In order for your Jack Russell to be content and satisfied, be ready to take this dog out multiple times per day. You might also have to arrange for some at-home playtime. Otherwise, this is a dog that will chew through, dig into, and rip up anything they can while you’re away. In fact, many Jack Russell Terrier Owners insist on having a dedicated Dog Walker for the days that they can’t reach their doggo’s exercise limit. It’s the best way to avoid total destruction.
Unlike some small dogs who may be at risk for being overpowered in the dog park, a Jack Russell was bred to keep up with the big dogs. As long as their aggression is under control, there’s no need to worry about this little running alongside the bigger breeds.
Jack Russell Terriers are perfect candidates for agility training and other competitive sports. You’ll have a great time training your little pup for these high-energy games.
Grooming a Jack Russell Terrier is easy and quick. Once a week, give them a good brushing to loosen any dead skin and hair so that their coat stays healthy and shiny.
Wiry-haired Jack Russells will require a slightly different grooming routine. Owners of these dogs often rely on groomers to strip or clip the coat for optimum health.
A bath once every six weeks is a good rule of thumb, or whenever this digging-oriented pup goes crazy in the dirt. Don’t overdo it, though, or else you’ll risk stripping your pup’s natural oils.
As with all dogs, especially small ones, teeth brushing is a necessary part of grooming. Make sure to set up a regular routine for good dental hygiene.
Jack Russell Terrier Health +
This is generally a healthy breed, but there are a few issues to look out for:
- Eye conditions glaucoma and lens luxation are common in this breed.
- Patellar luxation
- Legg-Calve-Perthes Disease. This is a deformity of the hip joint that is frequently found in small dog breeds. Not to be confused with Hip Dysplasia, this condition can be treated surgically.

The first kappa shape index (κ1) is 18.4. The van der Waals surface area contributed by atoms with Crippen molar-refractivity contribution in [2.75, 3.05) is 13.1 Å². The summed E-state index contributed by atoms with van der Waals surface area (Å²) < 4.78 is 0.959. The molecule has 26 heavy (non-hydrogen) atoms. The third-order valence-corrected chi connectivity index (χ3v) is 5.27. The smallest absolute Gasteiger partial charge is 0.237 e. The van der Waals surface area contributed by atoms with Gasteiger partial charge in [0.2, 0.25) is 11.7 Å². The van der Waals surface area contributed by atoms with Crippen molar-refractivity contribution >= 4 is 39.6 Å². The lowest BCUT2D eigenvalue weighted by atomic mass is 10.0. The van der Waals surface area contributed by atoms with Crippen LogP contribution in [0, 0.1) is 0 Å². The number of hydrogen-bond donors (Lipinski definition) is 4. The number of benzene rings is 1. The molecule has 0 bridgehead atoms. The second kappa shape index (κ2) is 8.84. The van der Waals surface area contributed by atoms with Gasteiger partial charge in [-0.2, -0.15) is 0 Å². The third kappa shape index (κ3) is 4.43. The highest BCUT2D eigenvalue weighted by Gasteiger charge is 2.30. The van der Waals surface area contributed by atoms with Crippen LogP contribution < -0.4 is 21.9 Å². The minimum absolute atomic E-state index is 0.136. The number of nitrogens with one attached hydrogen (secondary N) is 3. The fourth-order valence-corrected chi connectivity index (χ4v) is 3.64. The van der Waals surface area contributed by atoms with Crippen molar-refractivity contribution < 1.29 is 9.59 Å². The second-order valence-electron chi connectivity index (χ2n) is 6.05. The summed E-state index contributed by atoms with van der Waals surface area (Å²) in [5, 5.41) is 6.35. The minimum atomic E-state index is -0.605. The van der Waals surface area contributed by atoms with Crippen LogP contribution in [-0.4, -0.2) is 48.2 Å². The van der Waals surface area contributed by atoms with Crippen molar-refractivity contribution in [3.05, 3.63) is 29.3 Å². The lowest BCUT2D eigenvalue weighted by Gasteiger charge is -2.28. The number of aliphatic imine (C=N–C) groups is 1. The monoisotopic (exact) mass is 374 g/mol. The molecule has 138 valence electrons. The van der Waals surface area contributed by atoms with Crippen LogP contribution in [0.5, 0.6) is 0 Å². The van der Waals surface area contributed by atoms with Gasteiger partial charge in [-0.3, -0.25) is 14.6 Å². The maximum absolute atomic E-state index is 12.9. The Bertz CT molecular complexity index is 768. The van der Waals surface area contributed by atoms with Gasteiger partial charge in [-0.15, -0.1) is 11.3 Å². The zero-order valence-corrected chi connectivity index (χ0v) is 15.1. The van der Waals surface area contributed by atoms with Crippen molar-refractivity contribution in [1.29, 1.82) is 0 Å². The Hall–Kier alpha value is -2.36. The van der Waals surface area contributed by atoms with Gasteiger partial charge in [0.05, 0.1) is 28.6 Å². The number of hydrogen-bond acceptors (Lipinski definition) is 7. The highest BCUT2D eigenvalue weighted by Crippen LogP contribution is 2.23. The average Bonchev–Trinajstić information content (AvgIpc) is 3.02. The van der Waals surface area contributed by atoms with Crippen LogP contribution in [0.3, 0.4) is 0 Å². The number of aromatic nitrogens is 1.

Fun Fact ♥
By this point, you know that the Jack Russell can do just about anything it sets its mind to. But did you know that these dogs were once part of the most successful advertising campaigns of the 20th century?
Meet Nipper the Jack Russell Terrier mix. Nipper lived between 1884 and 1895 in Bristol, England, and was named after his favourite pastime: nipping at the heels of his Owner’s guests.
Nipper’s Owner, Francis Barraud loved the humorous way that Nipper would stare at a cylinder phonograph, snout basically buried in the horn of the confuddling machine as it played audio recordings. Three years after Nipper passed on, Francis sat down to paint his beloved pet doing the thing he always found so funny. The painting was named “His Master’s Voice.”
Francis was eventually able to sell his painting to The Gramophone Company, who requested that the phonogram be replaced with a gramophone (Nipper probably knew the difference between the two, although we might have trouble today). From there, Nipper would be catapulted into marketing fame. You’ve probably seen this adorable pooch with his snout in a gramophone, all these years later.
Now, we should say that there are some critics who wonder whether Nipper really was a Jack Russell Terrier or some kind of Fox Terrier. His family believed him to be a good-old JRT so we’ll take their word for it! Either way, Nipper was a good boy!
Final Thoughts on the Jack Russell
The Jack Russell Terrier is a classic, distinguished little doggo. They will amaze you with their self-assurance, colourful personality and bravery. And while they do require some intensive training and regular exercise to dampen their hunting instinct, this is really a wonderful family dog in the right setting.
If you’re looking for a dog with boundless energy and funny antics to keep you smiling, look no further than the Jack Russell Terrier. They’ve burrowed themselves into the realm of most popular dog breeds, and with their dazzling personality, it’s easy to see why.